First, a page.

If crunching rhythms and screaming melodies are music to your ears, then Trophy Knives are sure to make the cut.
By K. RAMAN
Who’d have thought that a band like Trophy Knives would list Abba as one of its influences? Dancing queens this band surely is not, right? In fact, when the quartet released its debut Glass Ceiling in 2019, the sonic mayhem in the 10-track album immediately distinguished it from the Ulvaeus-Andersson songwriting partnership.
The album is drenched in discontent about the state of the world, literarily and musically. While alienation, marginalisation and provocation might seem like issues of domestic concern, Trophy Knives universalises them with its music.
The band’s sophomore album is still simmering in the production line, and given the unending pandemic scourge, Look the Other Way will likely be available only when the band can perform to support it, which hints at next year.
But backing the needle up a little, the band’s crunching rhythms and screaming melodies were cutting a groove in the indie circuit as far back as 2017, when debut single Amputated, a track from its eponymous debut EP, provided a limb-removing listen.
Drop the stylus at the start and you’ll learn that Trophy Knives began with three musician friends finding themselves in that ideal combination of people. “The band’s inception was definitely based on friendship and the love for loud, irresponsible punk rock music,” shared frontman Vinesh Muniandy in an interview.
Guitarist Sani Khalid, bassist Syamir Ali and Vinesh have been playing in bands together since 2012, so chemistry between the trio was never going to be an issue.
“In 2016 when all three of us flirted with the idea of playing music again, we decided that it was a no-brainer for us to form a band together.”
But soon, trio turned quartet with the inclusion of session ace and long-time pal Ryan Lee Bhaskaran on drums in 2019, keeping the band’s average age in the early 30s.
While A.F.I, Anti-Flag, Against Me and Alkaline Trio are the band’s primary influences, smatterings of Weezer are also apparent on the title track of the band’s debut album and Listening. “Personally, Weezer has always been one of my favourite bands, so it’s not uncommon when our personal influences spill into our craft, but I’d say that we’re a punk rock band,” Vinesh set the record straight.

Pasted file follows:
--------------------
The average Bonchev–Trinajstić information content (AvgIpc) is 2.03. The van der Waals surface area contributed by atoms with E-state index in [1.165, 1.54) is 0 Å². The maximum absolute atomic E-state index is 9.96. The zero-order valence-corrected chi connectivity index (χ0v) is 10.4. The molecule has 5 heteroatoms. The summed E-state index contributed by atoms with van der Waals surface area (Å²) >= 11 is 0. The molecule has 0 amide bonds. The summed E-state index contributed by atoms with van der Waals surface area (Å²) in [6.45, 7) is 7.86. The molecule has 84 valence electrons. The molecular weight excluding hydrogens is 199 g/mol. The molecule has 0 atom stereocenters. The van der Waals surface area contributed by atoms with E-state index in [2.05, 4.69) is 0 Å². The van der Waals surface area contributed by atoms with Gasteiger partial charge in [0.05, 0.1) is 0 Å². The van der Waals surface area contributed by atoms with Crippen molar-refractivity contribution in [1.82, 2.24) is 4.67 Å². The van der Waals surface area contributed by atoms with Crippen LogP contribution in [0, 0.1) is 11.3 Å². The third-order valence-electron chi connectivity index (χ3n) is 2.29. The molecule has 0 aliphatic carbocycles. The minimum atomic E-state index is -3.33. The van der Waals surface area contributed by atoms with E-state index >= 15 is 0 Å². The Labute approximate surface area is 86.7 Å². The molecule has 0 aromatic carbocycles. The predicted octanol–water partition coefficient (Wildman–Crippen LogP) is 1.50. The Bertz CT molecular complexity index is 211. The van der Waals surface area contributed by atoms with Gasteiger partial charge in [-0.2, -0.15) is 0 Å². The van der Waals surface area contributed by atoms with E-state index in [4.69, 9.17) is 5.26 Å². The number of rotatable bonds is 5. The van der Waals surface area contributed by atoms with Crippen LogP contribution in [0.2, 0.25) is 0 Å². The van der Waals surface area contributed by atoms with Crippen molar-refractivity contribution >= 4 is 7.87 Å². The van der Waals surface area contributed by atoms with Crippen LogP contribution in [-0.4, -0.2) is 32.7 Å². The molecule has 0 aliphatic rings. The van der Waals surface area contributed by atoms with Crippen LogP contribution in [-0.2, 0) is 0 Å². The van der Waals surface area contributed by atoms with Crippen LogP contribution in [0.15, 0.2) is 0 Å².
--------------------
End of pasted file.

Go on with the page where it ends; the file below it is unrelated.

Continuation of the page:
While his bandmates immersed in Metallica and Slayer’s heavy metal, as well as Abba’s pop harmonies (yes, really!), Vinesh was weaned on Blink 182, Linkin Park and My Chemical Romance. He served his mandatory sacrifice of starving at school to save enough money to buy his favourite artistes’ albums.
But it was his older brother Thanesh who turned his ear onto a more diverse range of bands, which led to Vinesh picking up an instrument and wanting to rock out. “I learned to play guitar at the age of 14, and I used to be obsessed with learning songs by my favourite bands. So, it was just a matter of practice and application.”
The experience allowed him to pen 29 songs with the band in four years, during which the creative process has been as organic as they come. “It really depends on the song itself, but most times, the instrumentation comes after the vocal line. So, we do have an ‘if it ain’t broke, why fix it’ attitude when it comes to songwriting, but every now and then, we do switch things up.”
The injustices that many people the world over face because of their skin colour is one of the things that Vinesh feels strongly about. And when he taps into his emotions for his songwriting, he often mirrors that grievance. “Growing up as a minority and dealing with racism your whole life, you get to a point where you feel like enough is enough, and Trophy Knives is a vessel for me to articulate my dissatisfaction with the state of the world.”
With the proverbial arm twist, Vinesh succeeded in singling out three of the band’s best tracks, including the rerecorded version of We Can’t Be Saved, which featured American punk-rock band Anti-Flag’s bassist-vocalist Chris 2. “It goes without saying that it was a dream come true to work with an artiste I’ve adored since I was little.”
Pile driver Look The Other Way is the lead single from the band’s upcoming sophomore record, at least half of which has already been available for streaming. “The song discusses the plight of minorities and how that’s always overlooked by people in power.”
Fresh off the stove is the uncannily delicate Act 1: The Acknowledgement, which came out last week. “It is our most diverse song to date, written entirely during the lockdown.”
Growing up ardent music buying fans, it’s no surprise that Look The Other Way will be available on every possible format – CD, record and cassette!
There might be panic in the world and a paucity of equality, but Trophy Knives could be the voice of reason that restores calm through its chaos. And maybe someday parity will prevail.
For more info, visit www.facebook.com/Trophyknivesband.